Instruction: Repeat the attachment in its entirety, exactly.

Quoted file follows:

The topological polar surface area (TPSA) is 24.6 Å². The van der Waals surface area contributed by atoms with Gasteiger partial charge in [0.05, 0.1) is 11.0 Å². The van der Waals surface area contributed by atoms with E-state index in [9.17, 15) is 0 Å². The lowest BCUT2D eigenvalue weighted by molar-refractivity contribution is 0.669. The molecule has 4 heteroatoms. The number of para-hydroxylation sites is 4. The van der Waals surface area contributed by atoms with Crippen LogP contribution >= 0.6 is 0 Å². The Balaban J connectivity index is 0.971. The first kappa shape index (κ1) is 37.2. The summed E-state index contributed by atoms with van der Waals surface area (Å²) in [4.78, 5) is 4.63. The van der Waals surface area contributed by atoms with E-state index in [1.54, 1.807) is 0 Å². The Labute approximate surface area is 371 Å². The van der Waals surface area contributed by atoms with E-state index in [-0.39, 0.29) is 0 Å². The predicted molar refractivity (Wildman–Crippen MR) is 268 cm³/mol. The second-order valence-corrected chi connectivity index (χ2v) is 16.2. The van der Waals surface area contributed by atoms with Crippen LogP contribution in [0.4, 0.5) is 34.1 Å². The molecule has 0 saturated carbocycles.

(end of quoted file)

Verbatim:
The topological polar surface area (TPSA) is 24.6 Å². The van der Waals surface area contributed by atoms with Gasteiger partial charge in [0.05, 0.1) is 11.0 Å². The van der Waals surface area contributed by atoms with E-state index in [9.17, 15) is 0 Å². The lowest BCUT2D eigenvalue weighted by molar-refractivity contribution is 0.669. The molecule has 4 heteroatoms. The number of para-hydroxylation sites is 4. The van der Waals surface area contributed by atoms with Crippen LogP contribution >= 0.6 is 0 Å². The Balaban J connectivity index is 0.971. The first kappa shape index (κ1) is 37.2. The summed E-state index contributed by atoms with van der Waals surface area (Å²) in [4.78, 5) is 4.63. The van der Waals surface area contributed by atoms with E-state index in [1.54, 1.807) is 0 Å². The Labute approximate surface area is 371 Å². The van der Waals surface area contributed by atoms with E-state index in [-0.39, 0.29) is 0 Å². The predicted molar refractivity (Wildman–Crippen MR) is 268 cm³/mol. The second-order valence-corrected chi connectivity index (χ2v) is 16.2. The van der Waals surface area contributed by atoms with Crippen LogP contribution in [0.4, 0.5) is 34.1 Å². The molecule has 0 saturated carbocycles.